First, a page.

Take the 2-minute tour ×
Unix & Linux Stack Exchange is a question and answer site for users of Linux, FreeBSD and other Un*x-like operating systems.. It's 100% free, no registration required.

What are the directories one should back up, in order to have a backup of all user-generated files?

From a vanilla debian install, I can do enough apt to get the packages that I want. So if I don't want to backup the entire system, where all in the filesystem do user-generated configuration and data files reside?

share|improve this question
add comment

4 Answers 4

up vote 5 down vote accepted

It depends on what you mean by "user-generated". Most of the configuration you will have are about services/daemons and applications running on your system. Most of them put their configuration in /etc. The user-based applications have their configuration in your home directory (usually in a application directory). But you can have some applications that also store their data in /var/lib or /var/spool.

So the answer, is: "it depends on what you're running on your machine".

share|improve this answer
    
you forgot /home –  xenoterracide Aug 23 '10 at 13:52
    
hu, no, I wrote "The user-based applications have their configuration in your home directory". –  Luc Stepniewski Aug 23 '10 at 14:59
add comment

You'll be backing up some 'garbage' doing this... but if you just backup all of /home, /etc, and /var/ you should have everything (unless you know you put something somewhere else). You'll want to leave out /var/tmp, /var/run/, /var/lock for sure. After that I'd read Luc's reply.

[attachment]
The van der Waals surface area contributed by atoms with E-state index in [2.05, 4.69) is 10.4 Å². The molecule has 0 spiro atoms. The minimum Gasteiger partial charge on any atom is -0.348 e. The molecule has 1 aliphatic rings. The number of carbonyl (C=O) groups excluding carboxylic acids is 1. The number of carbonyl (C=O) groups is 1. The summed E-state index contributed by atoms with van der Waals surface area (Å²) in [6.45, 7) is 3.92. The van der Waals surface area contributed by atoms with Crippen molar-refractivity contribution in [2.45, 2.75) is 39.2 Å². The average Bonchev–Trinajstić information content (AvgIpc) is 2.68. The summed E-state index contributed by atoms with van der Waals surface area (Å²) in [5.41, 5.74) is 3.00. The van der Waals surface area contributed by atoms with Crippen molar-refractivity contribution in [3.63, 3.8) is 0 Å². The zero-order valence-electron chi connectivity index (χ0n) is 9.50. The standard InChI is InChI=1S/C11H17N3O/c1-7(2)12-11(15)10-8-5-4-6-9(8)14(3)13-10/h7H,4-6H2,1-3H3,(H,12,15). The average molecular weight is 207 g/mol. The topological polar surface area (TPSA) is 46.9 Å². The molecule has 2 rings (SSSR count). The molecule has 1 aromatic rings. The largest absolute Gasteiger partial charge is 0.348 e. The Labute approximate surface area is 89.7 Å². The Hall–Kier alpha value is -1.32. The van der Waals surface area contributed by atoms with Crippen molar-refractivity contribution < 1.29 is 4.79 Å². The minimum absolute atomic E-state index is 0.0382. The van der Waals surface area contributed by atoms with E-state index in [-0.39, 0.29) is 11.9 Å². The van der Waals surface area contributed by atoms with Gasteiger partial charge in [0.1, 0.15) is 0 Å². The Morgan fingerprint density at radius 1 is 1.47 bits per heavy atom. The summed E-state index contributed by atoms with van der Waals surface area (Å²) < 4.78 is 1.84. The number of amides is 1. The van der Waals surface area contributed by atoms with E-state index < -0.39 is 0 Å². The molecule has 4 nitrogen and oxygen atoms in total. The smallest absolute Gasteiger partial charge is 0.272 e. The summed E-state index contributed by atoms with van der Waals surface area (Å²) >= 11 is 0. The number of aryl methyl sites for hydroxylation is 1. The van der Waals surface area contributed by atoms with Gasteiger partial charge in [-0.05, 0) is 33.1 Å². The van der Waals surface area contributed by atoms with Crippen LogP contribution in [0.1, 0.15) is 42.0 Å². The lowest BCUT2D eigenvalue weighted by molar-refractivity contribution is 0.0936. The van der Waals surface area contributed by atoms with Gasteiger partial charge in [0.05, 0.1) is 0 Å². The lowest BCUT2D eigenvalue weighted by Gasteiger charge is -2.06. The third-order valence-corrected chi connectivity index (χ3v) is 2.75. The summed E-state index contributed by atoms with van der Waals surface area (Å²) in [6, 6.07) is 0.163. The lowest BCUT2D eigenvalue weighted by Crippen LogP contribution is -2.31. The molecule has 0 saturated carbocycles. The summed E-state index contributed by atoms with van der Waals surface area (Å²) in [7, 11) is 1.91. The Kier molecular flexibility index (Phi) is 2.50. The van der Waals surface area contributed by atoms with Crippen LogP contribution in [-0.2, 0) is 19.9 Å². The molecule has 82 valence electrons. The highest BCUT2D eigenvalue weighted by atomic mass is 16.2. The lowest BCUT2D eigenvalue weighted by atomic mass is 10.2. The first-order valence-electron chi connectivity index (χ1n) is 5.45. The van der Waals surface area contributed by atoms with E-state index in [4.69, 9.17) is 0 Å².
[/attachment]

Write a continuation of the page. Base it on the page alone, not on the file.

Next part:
share|improve this answer
add comment

This depends on applications and services you installed, and what version of Linux you are using. Most settings are in /etc, so this is an important folder to backup.

share|improve this answer
add comment

In short, you want to backup /home (generally where user-generated files reside), /etc and /usr/local. The last two will backup your configuration files. I would recommend using some backup software like sbackup which does what you need and is easy to use.

share|improve this answer
add comment

Your Answer

 
discard

By posting your answer, you agree to the privacy policy and terms of service.

Not the answer you're looking for? Browse other questions tagged or ask your own question.